#### Gabriel

##### New Member
Survival analysis takes it into account automatically.
You just have to specify how long the individual has been followed (i.e. days between entry and exit) and then whether they need to be censored or not (i.e. whether they exited due to the event under investigation or due to another reason such as dropping out). The main reason for using survival analysis is that it can deal with the continuous entry and exit of participants.

See http://www.ats.ucla.edu/stat/sas/seminars/sas_survival/default.htm
It explains it well.

#### hlsmith

##### Less is more. Stay pure. Stay poor.
This seems like something you should be able to do. I have not done a Lifetest for a few years, but if no one proposes an easy way to do it, I would say perhaps the following (similar to what you proposed) may work for now. Change your data so if a person was censored after 12 months they are no longer censored. Then in your output look at the "Summary of the Number of Censored and Uncensored Values", which presents the data per Strata. Then perform a Chi-sq or Fisher Exact Test using these count data. So this would be a comparision of the proportions at 12 months. Though, I hope some else proposes a better way that uses something like a contrast statement.

#### Mean Joe

##### TS Contributor
Are you using the WIDTH= option (alternatively, the INTERVALS statement)?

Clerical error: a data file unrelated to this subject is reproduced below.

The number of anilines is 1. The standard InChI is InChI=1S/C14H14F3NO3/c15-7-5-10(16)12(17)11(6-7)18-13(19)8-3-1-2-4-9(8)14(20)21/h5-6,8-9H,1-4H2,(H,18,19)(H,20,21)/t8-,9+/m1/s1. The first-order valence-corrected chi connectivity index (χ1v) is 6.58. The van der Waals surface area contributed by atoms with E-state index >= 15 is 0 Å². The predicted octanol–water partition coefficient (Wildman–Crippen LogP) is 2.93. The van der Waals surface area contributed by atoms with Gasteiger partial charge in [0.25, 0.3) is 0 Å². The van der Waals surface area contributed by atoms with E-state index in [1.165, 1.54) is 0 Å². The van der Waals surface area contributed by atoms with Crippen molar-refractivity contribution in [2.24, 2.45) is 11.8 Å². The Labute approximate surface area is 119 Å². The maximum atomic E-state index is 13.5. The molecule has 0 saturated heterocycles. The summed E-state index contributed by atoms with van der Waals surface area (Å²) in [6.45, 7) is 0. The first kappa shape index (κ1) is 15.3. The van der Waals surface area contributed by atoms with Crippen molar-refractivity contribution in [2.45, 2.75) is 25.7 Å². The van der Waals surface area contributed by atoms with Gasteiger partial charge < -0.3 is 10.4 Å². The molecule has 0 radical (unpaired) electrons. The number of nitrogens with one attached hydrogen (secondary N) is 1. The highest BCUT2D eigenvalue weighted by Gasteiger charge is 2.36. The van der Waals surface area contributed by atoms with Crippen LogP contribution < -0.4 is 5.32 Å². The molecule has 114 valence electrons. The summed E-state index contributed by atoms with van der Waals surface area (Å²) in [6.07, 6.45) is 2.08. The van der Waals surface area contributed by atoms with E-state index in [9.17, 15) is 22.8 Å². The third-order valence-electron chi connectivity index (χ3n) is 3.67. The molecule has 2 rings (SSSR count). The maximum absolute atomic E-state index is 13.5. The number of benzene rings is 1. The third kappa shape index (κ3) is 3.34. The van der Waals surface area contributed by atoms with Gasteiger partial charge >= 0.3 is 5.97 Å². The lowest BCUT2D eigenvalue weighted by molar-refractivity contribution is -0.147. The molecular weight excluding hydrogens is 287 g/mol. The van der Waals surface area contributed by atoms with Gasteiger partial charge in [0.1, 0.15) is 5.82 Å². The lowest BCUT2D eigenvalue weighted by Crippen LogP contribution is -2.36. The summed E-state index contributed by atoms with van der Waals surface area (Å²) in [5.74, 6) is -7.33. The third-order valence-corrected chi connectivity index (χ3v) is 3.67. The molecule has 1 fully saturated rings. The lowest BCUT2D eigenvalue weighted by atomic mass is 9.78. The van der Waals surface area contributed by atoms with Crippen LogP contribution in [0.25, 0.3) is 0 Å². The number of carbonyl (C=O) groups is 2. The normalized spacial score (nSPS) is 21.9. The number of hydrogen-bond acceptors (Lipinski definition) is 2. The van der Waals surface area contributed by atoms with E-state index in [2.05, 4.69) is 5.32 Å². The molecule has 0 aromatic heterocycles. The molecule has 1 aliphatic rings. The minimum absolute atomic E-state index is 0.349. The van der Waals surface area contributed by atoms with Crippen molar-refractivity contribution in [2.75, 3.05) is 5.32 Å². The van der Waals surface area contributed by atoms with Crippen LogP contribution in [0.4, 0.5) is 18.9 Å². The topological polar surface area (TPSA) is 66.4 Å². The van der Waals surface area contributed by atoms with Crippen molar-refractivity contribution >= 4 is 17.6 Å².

proc lifetest width=1;
time days*event(0);
strata group;

The output will give Effective Sample Size, Survival, and Survival Standard Error. Unfortunately with the WIDTH= option, if your data goes well beyond 12 months then the output will be long.

Alternatively,
proc lifetest;
intervals 1 2 3 4 5 6 7 8 9 10 11 12;
time days*event(0);
strata group;

#### Gabriel

##### New Member

Yes, I am using the WIDTH= option. Please refer to my initial post where I include my code. I am using a Width of 30 days (so effectively monthly intervals).

So, what then do I do with the output when it provides Effective Sample Size, Survival, and Survival Standard Error? If I use the OUTS= statement, then it also provides the 95% upper and lower bounds of the confidence interval for the survival distribution function. These are labelled in the output as SDF_LCL and SDF_UCL. I was thinking that the best method would be to plot these out for each group and see whether the confidence intervals overlap at 12 months. If they do not overlap, then there is a significant difference between groups. If they do overlap then there is no significant difference.
Is that correct?

Are you using the WIDTH= option (alternatively, the INTERVALS statement)?

proc lifetest width=1;
time days*event(0);
strata group;

The output will give Effective Sample Size, Survival, and Survival Standard Error. Unfortunately with the WIDTH= option, if your data goes well beyond 12 months then the output will be long.

Alternatively,
proc lifetest;
intervals 1 2 3 4 5 6 7 8 9 10 11 12;
time days*event(0);
strata group;